Album Review: AERIAL RUIN & PANOPTICON Split
The split between Aerial Ruin and Panopticon creates a stark contrast between two very different, yet equally beautiful lessons in how to employ an acoustic guitar. Where Aerial Ruin looks skyward to express breathy sorrows, Panopticon stares down at the dirt in the dim light of a fire and sings grief into the wilderness. Yet both artists diverge from the same road—the urge and remarkable ability to tell a story.
Erik Moggridge of Aerial Ruin approaches his side of the split with a gorgeous simplicity. Opening song "Sanguine of Ail" showcases Moggridge doling out a melody on his guitar as if it were the busy left hand of a piano, while vocals linger on one note steadily in the air overtop. Moggridge explores what he’s done there further on "The Sea Is Now A Steam In The Mist of A Scream." The song reprises "Sanguine of Ail" at a quicker tempo and with the addition of quiet vocal refrains echoing his lyrics. That very same teary-eyed look toward the heavens continues on "Asempyrean" before falling out of sight and crashing to the ground on closer "Epilogue Centauri."
The interplay between guitar and vocals on the Aerial Ruin side is incredibly well done. Moggridge melds the two as if they were one instrument capable of two different timbres; a left and right hand playing the same instrument, comfortable in their melodies and unafraid to present them as they are. One standout on the Aerial Ruin side is "Lesser The Blade." Moggridge creates more of a choir effect with his vocals and continually plays two opposing parts on guitar, resulting in a mountainous, almost regal-sounding dirge fit to be played on cellos and double basses.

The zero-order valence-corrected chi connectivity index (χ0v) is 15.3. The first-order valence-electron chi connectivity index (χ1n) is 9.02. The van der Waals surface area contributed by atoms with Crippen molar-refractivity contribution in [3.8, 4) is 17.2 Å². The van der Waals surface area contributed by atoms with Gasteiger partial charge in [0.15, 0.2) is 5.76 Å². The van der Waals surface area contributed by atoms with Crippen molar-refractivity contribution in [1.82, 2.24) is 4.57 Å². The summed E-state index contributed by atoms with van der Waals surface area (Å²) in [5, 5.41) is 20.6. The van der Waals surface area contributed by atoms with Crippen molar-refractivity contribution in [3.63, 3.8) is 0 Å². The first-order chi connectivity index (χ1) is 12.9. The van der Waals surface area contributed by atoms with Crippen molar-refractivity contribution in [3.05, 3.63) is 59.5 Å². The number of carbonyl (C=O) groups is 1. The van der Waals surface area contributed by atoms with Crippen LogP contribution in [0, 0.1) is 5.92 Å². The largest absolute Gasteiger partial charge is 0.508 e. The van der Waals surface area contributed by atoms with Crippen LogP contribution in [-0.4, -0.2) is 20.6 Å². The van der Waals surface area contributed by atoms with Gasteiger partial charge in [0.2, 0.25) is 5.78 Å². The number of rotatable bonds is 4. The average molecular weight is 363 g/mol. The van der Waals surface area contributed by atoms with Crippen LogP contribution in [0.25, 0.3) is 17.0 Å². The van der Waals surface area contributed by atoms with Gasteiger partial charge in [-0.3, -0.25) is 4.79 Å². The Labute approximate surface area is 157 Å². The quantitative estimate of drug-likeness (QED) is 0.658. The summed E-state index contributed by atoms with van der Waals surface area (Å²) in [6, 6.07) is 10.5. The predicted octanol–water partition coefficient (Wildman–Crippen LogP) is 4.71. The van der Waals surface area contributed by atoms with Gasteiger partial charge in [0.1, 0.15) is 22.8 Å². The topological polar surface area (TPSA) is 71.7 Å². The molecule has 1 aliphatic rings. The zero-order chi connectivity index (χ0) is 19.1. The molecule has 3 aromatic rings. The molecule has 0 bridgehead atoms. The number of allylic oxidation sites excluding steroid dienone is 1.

Austin Lunn of Panopticon sets the stage for his side of the split with the following.
"This is a collection of folk songs that are very personal to me. Some I wrote, some I didn't. Recording this record was a time of processing…it helped me get through a dark time in my life. Don't let the fire burn out."
On his side, Lunn handles all guitar and bass duties, while employing cellist Patrick Urban as additional texture. This side starts and ends with two originals acting as bookends for two covers, "North Dakota" by Chris Knight and "Cold, Cold World" by Blaze Foley. The covers are readily handled with all the rough rasp and roominess of acoustic Panopticon, but where Lunn shines here are his two originals.
We've heard acoustic Panopticon before. Lunn originally experimented with a folk-ish album on The Scars of Man On The Once Nameless Wilderness II, and then revisited the idea as an exclusively solo acoustic effort on Scars II (The Basics). Each one was a step closer to the comfort and confidence found in the two originals on this split, "No Lines Away" and "The Pit." Lunn's voice is strong and present in the room, his vocal delivery rife with pain and emotion, and his playing seemingly standing sturdier than it ever has before. These two songs aren't a foray into a new sound or steps away from having them be a part of a bigger, heavier picture. "No Lines Away" and "The Pit" are the best acoustic songs Lunn has laid to tape thus far and only further to solidify his standing a modern musical legend.
Aerial Ruin and Panopticon could've released both their sides of this split as standalone releases and they would've been great. What pushes them beyond is the way they contrast each other, offering you two completely separate insights into acoustic music that almost need to be heard back to back.